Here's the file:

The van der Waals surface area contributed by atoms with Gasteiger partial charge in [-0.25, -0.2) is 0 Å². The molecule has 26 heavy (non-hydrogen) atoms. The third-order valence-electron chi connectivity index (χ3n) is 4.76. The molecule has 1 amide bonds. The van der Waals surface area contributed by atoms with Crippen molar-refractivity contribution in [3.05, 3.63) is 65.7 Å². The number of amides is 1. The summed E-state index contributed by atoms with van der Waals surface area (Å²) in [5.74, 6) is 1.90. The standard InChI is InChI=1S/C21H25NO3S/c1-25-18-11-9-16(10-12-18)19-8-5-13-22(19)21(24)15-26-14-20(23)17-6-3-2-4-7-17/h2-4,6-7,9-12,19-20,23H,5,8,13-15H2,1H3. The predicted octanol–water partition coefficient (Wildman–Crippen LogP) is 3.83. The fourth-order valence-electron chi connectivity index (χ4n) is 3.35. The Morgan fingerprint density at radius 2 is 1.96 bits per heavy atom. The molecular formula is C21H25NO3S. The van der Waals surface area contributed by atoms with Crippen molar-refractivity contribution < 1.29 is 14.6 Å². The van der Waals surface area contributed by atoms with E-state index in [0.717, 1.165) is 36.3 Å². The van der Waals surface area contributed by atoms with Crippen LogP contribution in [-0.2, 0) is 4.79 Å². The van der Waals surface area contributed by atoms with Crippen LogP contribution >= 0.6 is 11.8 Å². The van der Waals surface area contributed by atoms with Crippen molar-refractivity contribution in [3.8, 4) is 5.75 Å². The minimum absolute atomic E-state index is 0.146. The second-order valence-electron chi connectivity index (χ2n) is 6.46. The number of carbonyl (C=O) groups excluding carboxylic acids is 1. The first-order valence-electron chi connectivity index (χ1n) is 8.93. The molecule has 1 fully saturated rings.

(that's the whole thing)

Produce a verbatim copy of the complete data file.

The van der Waals surface area contributed by atoms with Gasteiger partial charge in [-0.25, -0.2) is 0 Å². The molecule has 26 heavy (non-hydrogen) atoms. The third-order valence-electron chi connectivity index (χ3n) is 4.76. The molecule has 1 amide bonds. The van der Waals surface area contributed by atoms with Crippen molar-refractivity contribution in [3.05, 3.63) is 65.7 Å². The number of amides is 1. The summed E-state index contributed by atoms with van der Waals surface area (Å²) in [5.74, 6) is 1.90. The standard InChI is InChI=1S/C21H25NO3S/c1-25-18-11-9-16(10-12-18)19-8-5-13-22(19)21(24)15-26-14-20(23)17-6-3-2-4-7-17/h2-4,6-7,9-12,19-20,23H,5,8,13-15H2,1H3. The predicted octanol–water partition coefficient (Wildman–Crippen LogP) is 3.83. The fourth-order valence-electron chi connectivity index (χ4n) is 3.35. The Morgan fingerprint density at radius 2 is 1.96 bits per heavy atom. The molecular formula is C21H25NO3S. The van der Waals surface area contributed by atoms with Crippen molar-refractivity contribution < 1.29 is 14.6 Å². The van der Waals surface area contributed by atoms with E-state index in [0.717, 1.165) is 36.3 Å². The van der Waals surface area contributed by atoms with Crippen LogP contribution in [-0.2, 0) is 4.79 Å². The van der Waals surface area contributed by atoms with Crippen LogP contribution >= 0.6 is 11.8 Å². The van der Waals surface area contributed by atoms with Crippen molar-refractivity contribution in [3.8, 4) is 5.75 Å². The minimum absolute atomic E-state index is 0.146. The second-order valence-electron chi connectivity index (χ2n) is 6.46. The number of carbonyl (C=O) groups excluding carboxylic acids is 1. The first-order valence-electron chi connectivity index (χ1n) is 8.93. The molecule has 1 fully saturated rings.